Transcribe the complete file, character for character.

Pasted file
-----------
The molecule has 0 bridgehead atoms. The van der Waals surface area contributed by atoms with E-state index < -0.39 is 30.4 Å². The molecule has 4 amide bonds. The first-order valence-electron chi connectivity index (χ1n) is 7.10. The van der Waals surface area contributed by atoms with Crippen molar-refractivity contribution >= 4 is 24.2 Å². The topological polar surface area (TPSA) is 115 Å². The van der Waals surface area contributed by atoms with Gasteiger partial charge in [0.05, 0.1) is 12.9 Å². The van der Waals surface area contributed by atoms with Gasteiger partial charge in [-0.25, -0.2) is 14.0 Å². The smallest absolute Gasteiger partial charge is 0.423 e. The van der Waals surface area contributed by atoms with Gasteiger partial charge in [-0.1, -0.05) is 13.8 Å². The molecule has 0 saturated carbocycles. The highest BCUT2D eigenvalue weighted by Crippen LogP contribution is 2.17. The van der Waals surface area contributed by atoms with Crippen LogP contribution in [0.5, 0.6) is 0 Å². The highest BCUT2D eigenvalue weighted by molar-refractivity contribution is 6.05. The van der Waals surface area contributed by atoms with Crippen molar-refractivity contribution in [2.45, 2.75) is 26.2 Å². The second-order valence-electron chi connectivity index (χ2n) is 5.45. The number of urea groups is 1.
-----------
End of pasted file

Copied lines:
The molecule has 0 bridgehead atoms. The van der Waals surface area contributed by atoms with E-state index < -0.39 is 30.4 Å². The molecule has 4 amide bonds. The first-order valence-electron chi connectivity index (χ1n) is 7.10. The van der Waals surface area contributed by atoms with Crippen molar-refractivity contribution >= 4 is 24.2 Å². The topological polar surface area (TPSA) is 115 Å². The van der Waals surface area contributed by atoms with Gasteiger partial charge in [0.05, 0.1) is 12.9 Å². The van der Waals surface area contributed by atoms with Gasteiger partial charge in [-0.25, -0.2) is 14.0 Å². The smallest absolute Gasteiger partial charge is 0.423 e. The van der Waals surface area contributed by atoms with Gasteiger partial charge in [-0.1, -0.05) is 13.8 Å². The molecule has 0 saturated carbocycles. The highest BCUT2D eigenvalue weighted by Crippen LogP contribution is 2.17. The van der Waals surface area contributed by atoms with Crippen LogP contribution in [0.5, 0.6) is 0 Å². The highest BCUT2D eigenvalue weighted by molar-refractivity contribution is 6.05. The van der Waals surface area contributed by atoms with Crippen molar-refractivity contribution in [2.45, 2.75) is 26.2 Å². The second-order valence-electron chi connectivity index (χ2n) is 5.45. The number of urea groups is 1.